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Licensed Tests for Antibody to Human T-Lymphotropic Virus Type III: Sensitivity and Specificity

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▸Requests for reprints should be addressed to John C. Petricciani, M.D.; World Health Organization; 1211 Geneva 27, Switzerland.

Bethesda, Maryland

Ann Intern Med. 1985;103(5):726-729. doi:10.7326/0003-4819-103-5-726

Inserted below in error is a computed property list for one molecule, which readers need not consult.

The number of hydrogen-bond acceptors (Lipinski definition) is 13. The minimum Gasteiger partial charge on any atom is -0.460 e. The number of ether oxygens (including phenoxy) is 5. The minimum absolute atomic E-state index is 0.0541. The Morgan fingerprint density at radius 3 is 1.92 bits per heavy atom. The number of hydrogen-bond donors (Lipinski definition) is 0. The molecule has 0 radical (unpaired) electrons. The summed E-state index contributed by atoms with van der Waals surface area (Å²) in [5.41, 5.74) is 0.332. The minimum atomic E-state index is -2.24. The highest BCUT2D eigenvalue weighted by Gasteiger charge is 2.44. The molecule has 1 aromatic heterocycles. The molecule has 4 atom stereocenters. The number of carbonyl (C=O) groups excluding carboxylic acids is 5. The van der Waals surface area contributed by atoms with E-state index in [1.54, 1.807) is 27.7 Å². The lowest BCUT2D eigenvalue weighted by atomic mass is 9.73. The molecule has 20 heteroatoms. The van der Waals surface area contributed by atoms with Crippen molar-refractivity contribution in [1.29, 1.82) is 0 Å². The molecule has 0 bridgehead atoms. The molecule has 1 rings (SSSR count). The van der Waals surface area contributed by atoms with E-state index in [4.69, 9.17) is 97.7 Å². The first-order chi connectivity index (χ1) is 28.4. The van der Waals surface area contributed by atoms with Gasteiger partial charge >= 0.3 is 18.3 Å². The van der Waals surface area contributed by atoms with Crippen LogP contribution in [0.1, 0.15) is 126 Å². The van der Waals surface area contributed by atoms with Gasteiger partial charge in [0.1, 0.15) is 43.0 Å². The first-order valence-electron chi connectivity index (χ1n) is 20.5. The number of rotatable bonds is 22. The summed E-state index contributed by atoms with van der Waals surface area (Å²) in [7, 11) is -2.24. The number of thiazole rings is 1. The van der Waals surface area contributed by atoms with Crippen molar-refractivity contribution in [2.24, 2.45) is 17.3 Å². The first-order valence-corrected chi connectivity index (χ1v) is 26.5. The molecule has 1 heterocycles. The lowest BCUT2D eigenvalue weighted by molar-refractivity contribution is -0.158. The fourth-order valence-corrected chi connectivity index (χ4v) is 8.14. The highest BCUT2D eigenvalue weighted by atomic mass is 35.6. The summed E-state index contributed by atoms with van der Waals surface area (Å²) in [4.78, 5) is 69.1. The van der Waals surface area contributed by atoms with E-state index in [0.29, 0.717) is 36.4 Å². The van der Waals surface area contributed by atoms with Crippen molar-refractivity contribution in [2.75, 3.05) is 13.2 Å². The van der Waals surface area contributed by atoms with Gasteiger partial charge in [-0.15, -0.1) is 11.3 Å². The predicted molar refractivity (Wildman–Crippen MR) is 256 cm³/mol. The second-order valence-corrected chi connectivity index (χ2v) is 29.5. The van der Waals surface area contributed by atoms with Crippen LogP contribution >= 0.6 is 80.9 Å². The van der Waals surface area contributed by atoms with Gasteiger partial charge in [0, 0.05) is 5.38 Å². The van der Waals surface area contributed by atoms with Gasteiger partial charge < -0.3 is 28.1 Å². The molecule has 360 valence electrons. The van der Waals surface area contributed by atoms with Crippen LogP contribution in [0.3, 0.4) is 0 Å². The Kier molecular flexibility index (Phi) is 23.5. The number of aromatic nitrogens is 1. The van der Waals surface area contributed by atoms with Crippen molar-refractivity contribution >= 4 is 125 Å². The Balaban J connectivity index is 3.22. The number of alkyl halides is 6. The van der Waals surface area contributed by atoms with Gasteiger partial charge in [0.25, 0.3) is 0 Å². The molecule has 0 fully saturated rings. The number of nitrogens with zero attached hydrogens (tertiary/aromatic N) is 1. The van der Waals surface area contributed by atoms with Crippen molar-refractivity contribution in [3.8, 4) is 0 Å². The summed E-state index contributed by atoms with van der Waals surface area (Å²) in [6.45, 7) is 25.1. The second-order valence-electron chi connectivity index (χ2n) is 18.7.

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Before the discovery of the etiologic agent of the acquired immunodeficiency syndrome (AIDS), substantial epidemiologic evidence suggested that the responsible agent could be transmitted by blood and blood products such as factor VIII. The Public Health Service and the Food and Drug Administration therefore took general steps to increase the safety of the blood supply. With the discovery of the human T-lymphotropic virus type III (HTLV-III) it became possible to test blood for evidence of infection using an antibody detection assay. Currently licensed tests to detect antibody to HTLV-III range in sensitivity between 93% and 99%, and all are above 99% in specificity. The Public Health Service has issued provisional recommendations regarding the voluntary use of the antibody tests to screen blood and plasma donations.





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